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Allow me to introduce you to The Cordon, your destination for some of the most interesting cricket writing outside of the mainstream cricket media.
At ESPNcricinfo we take pride in the professionalism of our journalism, and we go to great lengths to keep our objectivity and integrity uncompromised, but we also have the humility and the good sense to recognise professional journalists and writers don't have a monopoly on ideas and original thought.
Readers trust journalists because it is their job to know. And because they are trained to combine their storytelling instincts with the requirement of rigour and honesty. They derive credibility as much from the weight of their personal work as from the reputations of the organisations they work for. Their environment guarantees checks and balances, and the proximity and access they gain to their subjects affords them a broader and deeper understanding of the nuances. Everybody can look, but a journalist is paid to see.
But sometimes the proximity, the structure and the discipline stand in the way of lateral thought. The compulsion of the immediate and the tyranny of the deadline can often stop the lens from wandering. Some manage to break free, but most have no choice but to submit to the routine of the daily flow, or as in the case of a website like this one, the call of the moment.
The democratisation of the process by which opinion and ideas are shared is one of the many gifts of the internet. The worry that this blurs the line between professional journalism and the unregulated flow of information and opinion is highly exaggerated. The garbage - and the web is full of it - mostly goes unnoticed. It is the gems that shine through. Media organisations are learning how to not merely coexist with the purveyors of this fine content; the smart ones have a found ways to embrace them.
For us, however, it was never a question of a leap of faith. After all, ESPNcricinfo was born of the amateur spirit, and even though our commitment to the best journalistic practices is absolute, we have always found room for voices from outside.
The idea behind The Cordon is not new. In spirit, it is an extension of our Different Strokes group blog. The Cordon brings over a couple of voices from Different Strokes - Samir Chopra and Michael Jeh - and there some familiar names for ESPNcricinfo readers in the form of Kamran Abbasi, one of our earliest bloggers; Anantha Narayanan; and, of course, the prolific Jarrod Kimber, who has been responsible for identifying and recruiting the rest of the Cordon crew.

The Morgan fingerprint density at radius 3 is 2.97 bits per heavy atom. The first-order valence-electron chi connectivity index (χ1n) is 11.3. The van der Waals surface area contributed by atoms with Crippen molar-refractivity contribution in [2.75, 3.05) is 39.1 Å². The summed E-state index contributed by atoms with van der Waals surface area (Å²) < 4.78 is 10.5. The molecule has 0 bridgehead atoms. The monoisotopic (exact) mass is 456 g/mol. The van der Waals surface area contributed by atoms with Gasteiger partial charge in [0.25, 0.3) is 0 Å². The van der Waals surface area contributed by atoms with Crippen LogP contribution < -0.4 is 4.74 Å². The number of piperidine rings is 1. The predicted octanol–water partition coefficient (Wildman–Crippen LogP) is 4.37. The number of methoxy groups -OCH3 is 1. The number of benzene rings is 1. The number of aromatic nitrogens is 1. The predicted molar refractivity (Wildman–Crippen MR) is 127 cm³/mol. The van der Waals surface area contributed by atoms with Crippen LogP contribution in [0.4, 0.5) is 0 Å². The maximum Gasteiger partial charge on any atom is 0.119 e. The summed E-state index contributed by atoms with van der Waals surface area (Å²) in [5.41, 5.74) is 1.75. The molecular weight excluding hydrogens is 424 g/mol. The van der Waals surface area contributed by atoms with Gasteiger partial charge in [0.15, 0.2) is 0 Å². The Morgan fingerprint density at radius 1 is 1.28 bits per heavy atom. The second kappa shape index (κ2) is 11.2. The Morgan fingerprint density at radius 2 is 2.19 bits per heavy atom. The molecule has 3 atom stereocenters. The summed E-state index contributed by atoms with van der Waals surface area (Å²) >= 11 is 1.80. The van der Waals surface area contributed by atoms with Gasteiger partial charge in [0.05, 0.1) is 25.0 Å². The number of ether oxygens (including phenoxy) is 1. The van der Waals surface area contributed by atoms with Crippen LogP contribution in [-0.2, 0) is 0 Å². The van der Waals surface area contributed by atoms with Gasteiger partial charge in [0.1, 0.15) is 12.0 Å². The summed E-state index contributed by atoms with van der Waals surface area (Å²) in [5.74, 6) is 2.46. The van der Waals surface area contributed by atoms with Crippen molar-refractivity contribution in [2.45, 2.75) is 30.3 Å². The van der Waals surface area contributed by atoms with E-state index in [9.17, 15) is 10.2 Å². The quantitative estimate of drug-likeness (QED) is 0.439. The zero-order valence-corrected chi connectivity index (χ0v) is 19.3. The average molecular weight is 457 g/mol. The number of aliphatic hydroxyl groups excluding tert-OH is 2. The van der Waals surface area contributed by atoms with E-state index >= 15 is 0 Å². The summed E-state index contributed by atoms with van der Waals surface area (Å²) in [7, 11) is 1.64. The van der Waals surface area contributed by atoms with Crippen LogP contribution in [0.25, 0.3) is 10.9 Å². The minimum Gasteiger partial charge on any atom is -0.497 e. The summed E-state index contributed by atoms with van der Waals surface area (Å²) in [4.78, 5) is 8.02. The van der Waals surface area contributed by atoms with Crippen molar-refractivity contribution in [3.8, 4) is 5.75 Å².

Not that they needed much persuading. It is an easy match. ESPNcricinfo serves the largest online cricket audience in the world, it is unashamedly global in its outlook, and it is home to the most varied cricket writing in the world.
The Cordon brings together as varied a group of contributors as you could expect to find. Jonathan Wilson and Jon Hotten are writers, but they don't make their living from cricket writing (Wilson, in fact, edits a football quarterly). Matt Cleary has written about beer, travel and swimming with stingrays, apart from sport, but counts his ball-by-ball stints at ESPNcricinfo among his most satisfying work. Abbasi studied to be a doctor but has made a career out of editing medical journals. Chopra teaches philosophy in Brooklyn. Stuart Wark is a research fellow at the School of Rural Medicine in New England. And Raf Nicholson is a PhD student and a proud feminist.
Jack Shantry plays for Worcestershire CCC; Michel van Oorschot has played club cricket in Oman, Holland and Scotland; Michael Jeh still plays grade cricket in Brisbane (when he is not running a wildlife safari in South Africa); and Mahesh Sethuraman, who works in a bank, rues what he might have been. Narayanan spent over two decades in the corporate world before realising that playing with cricket stats was far more fun; Paul Ford is the founder of Beige Brigade, which he describes as "the patriotic and long suffering Kiwi supporters' cult"; and Dave Hawksworth is proud that through his 30-year relationship with cricket, he has never sat in a press box.
This, of course, is not a complete list. The Cordon will continue to grow, bringing in voices from all parts of the world. What they say might not sometimes be consistent with ESPNcricinfo's editorial position, but we will let them be themselves.
In that sense The Cordon represents the best of both worlds. It has been curated with professional care, but it will exemplify the free sprit and free thinking that the web engenders.
On a somewhat related note, all of ESPNcricinfo's blogs have now moved platforms, to the one the rest of our content is hosted on. What this means for you as a reader is, you will now be able to Facebook "like", and tweet, our blog posts more easily. You will also be able to navigate to related stories, team and player pages and other content on ESPNcricinfo from the Related Links units embedded in each post. And the commenting process has been tweaked: where previously you could post a comment straightaway, you will now need to log in to do so - like on the rest of the site.
Happy reading, and let us know what you think.
Sambit Bal is the editor of ESPNcricinfoFeeds: Sambit Bal
© ESPN EMEA Ltd.
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Editor-in-chief Sambit Bal took to journalism at the age of 19 after realising that he wasn't fit for anything else, and to cricket journalism 14 years later when it dawned on him that it provided the perfect excuse to watch cricket in the office. Among other things he has bowled legspin, occasionally landing the ball in front of the batsman; laid out the comics page of a newspaper; covered crime, urban development and politics; and edited Gentleman, a monthly features magazine. He joined Wisden in 2001 and edited Wisden Asia Cricket and Cricinfo Magazine. He still spends his spare time watching cricket.